There is many an art event going down during these crazy Whitney-Biennial-drenched days, but if you're hankering to attend an exhibit not on the Upper East Side, head on Saturday night to the opening of Tyler Coburn's "Double X" at March Gallery. Coburn's sculptural installations, paintings and video art explore "the liminal zones between cultural ecstasy, ideology and melancholia" and may feature cameos from his mother, a former model! It's all truly something to behold -- and we encourage to read over the press release (pasted after the jump) to get an idea (or not get an idea) of what the show is actually about...

Tyler Coburn: "Double X"
MARCH
83 Vandam St., (212) 352-9700
Reception Mar. 15, 6-8 p.m.
Exhibit runs through Apr. 19

1. You call me up and tell me you’ve got this big X lying around the living room. It’s really got you down in the dumps, you say. Last night you got very upset, lost control, and put a line through it. Well, now it looks like *, but bigger. I wouldn’t call that a solution, I say, but it’s definitely a forward movement. I mean this as a joke. But I cannot tell if you smile at my joke, which does not call for a laugh, because you are on the phone. When we next meet, we’ve both forgotten all about this exchange.

2. What we’re doing here is pointing at. We’re pointing at the interstice between the pointer and the object at which it points, the shape of its pointing. What we’re not doing here is looking at pictures of our mothers, even though there are pictures of our mothers here. We’re not really having a sculptural or spatial experience, even though there are objects around and this is a space. Politics is a non-privileged part of this cultural arrangement. Just because it has video does not mean it is video; just because it has photography doesn’t mean that it is photography, unless it is. And we’re definitely not doing colors, even though there are colors and polygons and Albers.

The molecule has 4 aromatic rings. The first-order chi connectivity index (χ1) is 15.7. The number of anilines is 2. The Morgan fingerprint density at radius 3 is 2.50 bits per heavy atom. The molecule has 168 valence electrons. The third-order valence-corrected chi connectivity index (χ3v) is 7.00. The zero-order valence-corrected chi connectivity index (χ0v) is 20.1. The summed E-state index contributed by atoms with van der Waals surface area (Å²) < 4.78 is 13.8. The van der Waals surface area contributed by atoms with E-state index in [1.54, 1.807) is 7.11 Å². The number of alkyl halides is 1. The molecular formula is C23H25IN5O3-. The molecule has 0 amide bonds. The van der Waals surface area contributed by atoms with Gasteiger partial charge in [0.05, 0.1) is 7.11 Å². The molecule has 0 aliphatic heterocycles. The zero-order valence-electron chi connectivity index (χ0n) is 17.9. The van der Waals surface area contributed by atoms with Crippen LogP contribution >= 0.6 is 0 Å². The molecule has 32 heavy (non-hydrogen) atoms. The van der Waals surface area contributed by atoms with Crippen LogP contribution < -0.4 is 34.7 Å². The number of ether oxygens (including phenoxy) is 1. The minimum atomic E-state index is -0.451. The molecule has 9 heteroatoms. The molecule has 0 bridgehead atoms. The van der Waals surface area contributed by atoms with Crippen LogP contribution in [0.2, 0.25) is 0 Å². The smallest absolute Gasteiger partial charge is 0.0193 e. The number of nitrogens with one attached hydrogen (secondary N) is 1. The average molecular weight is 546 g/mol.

3. Look. It will be laconic. More laconic than this. Extremely so.

4. One time I owned four horses. I used one for carrying apples, one for oranges, one for bananas, and one for motorcycles. For these reasons, I called the horses, respectively, “Apples,” “Oranges,” “Bananas,” and “Motorcycles,” who was the most beautiful of them. As we were walking out to the corral one morning, I asked my son, “Do you like riding motorcycles?” And he said, “Not really, I don’t like riding horses.”

5. If, in the middle of everything, there were visible nothing, if the subjunctive mood were a sensual experience, if Now were an algorithmic function of Whens, and This a strict causal relative of That, if medium were nothing but between, if we could enact a dynamic cessation between the number and the footnote, then we would be there at the point vertex of here and now.

6. You call me up and tell me you’ve got this big O lying around the living room. It’s really got you down in the dumps, you say. Last night you got very upset, lost control, and put a line through it. Well, now it looks like ø, but bigger. I wouldn’t call that a solution, I say, but it’s definitely a forward movement. I mean this as a joke. But I cannot tell if you smile at my joke, which does not call for a laugh, because you are on the phone. When we next meet, we’ve both forgotten all about this exchange.